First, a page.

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Consumer Agency Launches Tool To Help You Find A Cheaper Mortgage

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Consumer Agency Launches Tool To Help You Find A Cheaper Mortgage

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Consumer Agency Launches Tool To Help You Find A Cheaper Mortgage

Consumer Agency Launches Tool To Help You Find A Cheaper Mortgage

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  • <iframe src="https://www.npr.org/player/embed/376836545/376896389" width="100%" height="290" frameborder="0" scrolling="no" title="NPR embedded audio player">
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A sign announces that a Los Angeles house is for sale in November. Richard Vogel/AP hide caption

toggle caption Richard Vogel/AP

A sign announces that a Los Angeles house is for sale in November.

Richard Vogel/AP

Many Americans love a good deal, shopping around to save $10 or $20 on a pair of pants or winter coats for the kids — but when finding mortgages, nearly half don't even call around to different banks. Three-fourths only fill out an application with one lender.

Richard Cordray, head of the Consumer Financial Protection Bureau, says there may be a few reasons consumers aren't comparison shopping for loans.

"It is a surprising finding, and it suggests that they're still fairly intimidated by the mortgage transaction," he says. "Or they're a little distracted because, at the same time, they're picking out a house."

But Cordray explains how costly the oversight can be, using as an example a $200,000 loan at rates of either 4 percent or 4.5 percent.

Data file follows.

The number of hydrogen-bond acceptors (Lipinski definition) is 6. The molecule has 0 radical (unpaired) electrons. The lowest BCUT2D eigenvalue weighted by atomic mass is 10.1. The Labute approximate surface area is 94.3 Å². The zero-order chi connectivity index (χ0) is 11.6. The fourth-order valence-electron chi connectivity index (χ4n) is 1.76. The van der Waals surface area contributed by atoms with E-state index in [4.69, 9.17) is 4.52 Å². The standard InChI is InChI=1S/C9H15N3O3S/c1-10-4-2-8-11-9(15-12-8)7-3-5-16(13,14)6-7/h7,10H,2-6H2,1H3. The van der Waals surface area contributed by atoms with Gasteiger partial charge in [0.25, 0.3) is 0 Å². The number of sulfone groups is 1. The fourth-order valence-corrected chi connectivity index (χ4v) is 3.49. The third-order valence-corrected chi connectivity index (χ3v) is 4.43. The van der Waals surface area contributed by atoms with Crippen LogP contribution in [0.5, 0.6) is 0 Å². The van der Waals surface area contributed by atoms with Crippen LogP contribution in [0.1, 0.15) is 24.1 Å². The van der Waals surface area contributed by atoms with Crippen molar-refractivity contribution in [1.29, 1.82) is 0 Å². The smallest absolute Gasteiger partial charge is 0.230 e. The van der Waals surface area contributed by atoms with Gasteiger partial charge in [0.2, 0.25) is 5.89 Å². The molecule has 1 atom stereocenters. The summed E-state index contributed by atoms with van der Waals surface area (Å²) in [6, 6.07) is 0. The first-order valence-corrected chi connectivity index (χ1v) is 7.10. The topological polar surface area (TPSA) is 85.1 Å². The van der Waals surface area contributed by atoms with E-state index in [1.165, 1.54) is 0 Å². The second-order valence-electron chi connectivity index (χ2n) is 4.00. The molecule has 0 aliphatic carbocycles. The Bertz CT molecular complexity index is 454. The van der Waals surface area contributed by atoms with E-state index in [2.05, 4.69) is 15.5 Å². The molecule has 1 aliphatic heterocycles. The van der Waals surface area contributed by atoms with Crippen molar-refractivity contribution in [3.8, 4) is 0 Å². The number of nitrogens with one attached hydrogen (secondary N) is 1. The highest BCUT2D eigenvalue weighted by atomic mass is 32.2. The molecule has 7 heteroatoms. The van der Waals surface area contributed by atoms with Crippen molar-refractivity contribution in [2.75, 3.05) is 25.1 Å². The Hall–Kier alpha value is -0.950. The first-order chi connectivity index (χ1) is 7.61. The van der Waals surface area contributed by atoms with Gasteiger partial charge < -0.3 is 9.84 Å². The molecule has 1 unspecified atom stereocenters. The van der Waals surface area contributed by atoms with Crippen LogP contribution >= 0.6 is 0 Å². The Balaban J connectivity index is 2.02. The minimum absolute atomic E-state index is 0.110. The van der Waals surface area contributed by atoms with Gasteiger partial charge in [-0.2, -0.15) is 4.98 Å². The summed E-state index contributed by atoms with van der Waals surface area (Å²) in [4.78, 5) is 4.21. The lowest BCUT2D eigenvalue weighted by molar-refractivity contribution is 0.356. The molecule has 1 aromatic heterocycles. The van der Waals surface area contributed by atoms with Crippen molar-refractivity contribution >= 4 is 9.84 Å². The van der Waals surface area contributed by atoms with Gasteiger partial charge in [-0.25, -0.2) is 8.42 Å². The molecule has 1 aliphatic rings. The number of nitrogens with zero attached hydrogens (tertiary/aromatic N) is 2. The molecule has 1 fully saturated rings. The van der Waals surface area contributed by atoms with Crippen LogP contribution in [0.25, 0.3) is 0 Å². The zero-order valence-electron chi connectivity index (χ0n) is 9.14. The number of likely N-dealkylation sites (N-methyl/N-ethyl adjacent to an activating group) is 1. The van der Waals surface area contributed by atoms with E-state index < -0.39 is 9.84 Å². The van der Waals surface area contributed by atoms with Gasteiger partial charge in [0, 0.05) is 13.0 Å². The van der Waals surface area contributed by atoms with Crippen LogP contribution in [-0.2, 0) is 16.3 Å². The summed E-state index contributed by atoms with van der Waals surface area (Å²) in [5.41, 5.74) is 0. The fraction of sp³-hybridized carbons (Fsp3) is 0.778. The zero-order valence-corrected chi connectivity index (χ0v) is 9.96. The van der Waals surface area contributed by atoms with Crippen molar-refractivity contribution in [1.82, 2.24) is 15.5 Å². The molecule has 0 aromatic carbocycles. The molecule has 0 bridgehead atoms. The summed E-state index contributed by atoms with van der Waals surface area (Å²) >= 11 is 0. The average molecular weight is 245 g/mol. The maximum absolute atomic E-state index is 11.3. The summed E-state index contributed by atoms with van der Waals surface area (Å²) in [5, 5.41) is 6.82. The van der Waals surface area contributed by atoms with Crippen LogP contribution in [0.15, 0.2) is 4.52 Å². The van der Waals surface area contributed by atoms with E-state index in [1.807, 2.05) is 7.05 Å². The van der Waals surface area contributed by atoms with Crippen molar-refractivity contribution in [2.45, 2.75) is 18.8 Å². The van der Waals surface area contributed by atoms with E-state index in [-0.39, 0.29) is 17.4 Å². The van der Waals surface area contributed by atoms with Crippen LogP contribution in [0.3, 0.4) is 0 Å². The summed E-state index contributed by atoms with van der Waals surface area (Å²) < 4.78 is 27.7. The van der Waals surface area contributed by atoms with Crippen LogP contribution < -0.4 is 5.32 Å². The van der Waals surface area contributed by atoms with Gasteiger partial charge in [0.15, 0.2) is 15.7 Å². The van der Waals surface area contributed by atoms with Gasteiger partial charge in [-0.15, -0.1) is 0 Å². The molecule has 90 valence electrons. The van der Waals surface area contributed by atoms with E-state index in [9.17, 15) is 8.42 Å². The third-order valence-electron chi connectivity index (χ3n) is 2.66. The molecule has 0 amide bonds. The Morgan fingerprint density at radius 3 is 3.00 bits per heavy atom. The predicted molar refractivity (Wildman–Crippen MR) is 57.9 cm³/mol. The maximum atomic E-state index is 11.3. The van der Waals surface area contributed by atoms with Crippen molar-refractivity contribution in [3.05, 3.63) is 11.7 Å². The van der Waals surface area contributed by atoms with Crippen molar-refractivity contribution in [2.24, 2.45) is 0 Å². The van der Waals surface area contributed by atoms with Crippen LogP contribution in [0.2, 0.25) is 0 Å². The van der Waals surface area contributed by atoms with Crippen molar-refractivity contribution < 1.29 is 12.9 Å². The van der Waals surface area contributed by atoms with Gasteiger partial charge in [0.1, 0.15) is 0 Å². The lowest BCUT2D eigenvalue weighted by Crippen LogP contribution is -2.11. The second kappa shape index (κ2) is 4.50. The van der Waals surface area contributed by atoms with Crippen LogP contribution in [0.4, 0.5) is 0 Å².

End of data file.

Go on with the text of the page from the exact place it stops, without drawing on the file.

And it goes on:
"The difference in even a half percent of interest racks up pretty quickly over five years to about $3,500 — and over the life of a 30-year loan, obviously, far more than that," Cordray says. "So this is real money for people — meaningful money."

In response, the Consumer Financial Protection Bureau is launching a set of online tools today to make these comparisons and decisions easier for U.S. homebuyers. One, for instance, will let a user plug in their credit score and ZIP code to generate a range of interest rates being offered by lenders that day.

But there may be psychological hurdles to overcome as well as the informational ones, says Brigitte Madrian, a Harvard economist who studies how human nature gets in the way of us making better financial decisions.

The first is that buyers fail to recognize the huge difference that a small number like half of 1 percent can make over time.

"Consumers don't really understand compound interest. This has been documented in lots of different research studies," Madrian says.

Those small percentages, when factored in again and again, have an immense cumulative effect: Consider, for instance, how even the relatively low inflation rates in recent decades have increased prices by 50 percent since 1996.

Another thing our brains do, Madrian says, is look at cost savings in relative terms. The phenomenon, impressively named the Weber-Fechner law of psychophysics, can make saving hundreds of dollars seem less worthwhile than saving $10.

"If a store is offering a discount — you know, $10 on a $30 pair of shoes, that's a 33 percent discount — people will drive 20 minutes out of their way to get that discount, because it's a big relative difference in price," she says. "Whereas they might not drive 20 minutes out of their way to save $300 on a car if that $300 is only 1 percent of the price of a car, because 1 percent seems small."

The federal government is hoping that its new mortgage tools can help break through these mental blocks to convince Americans just how valuable .5 percent can be — and give them a better chance to realize those thousands of dollars in savings.

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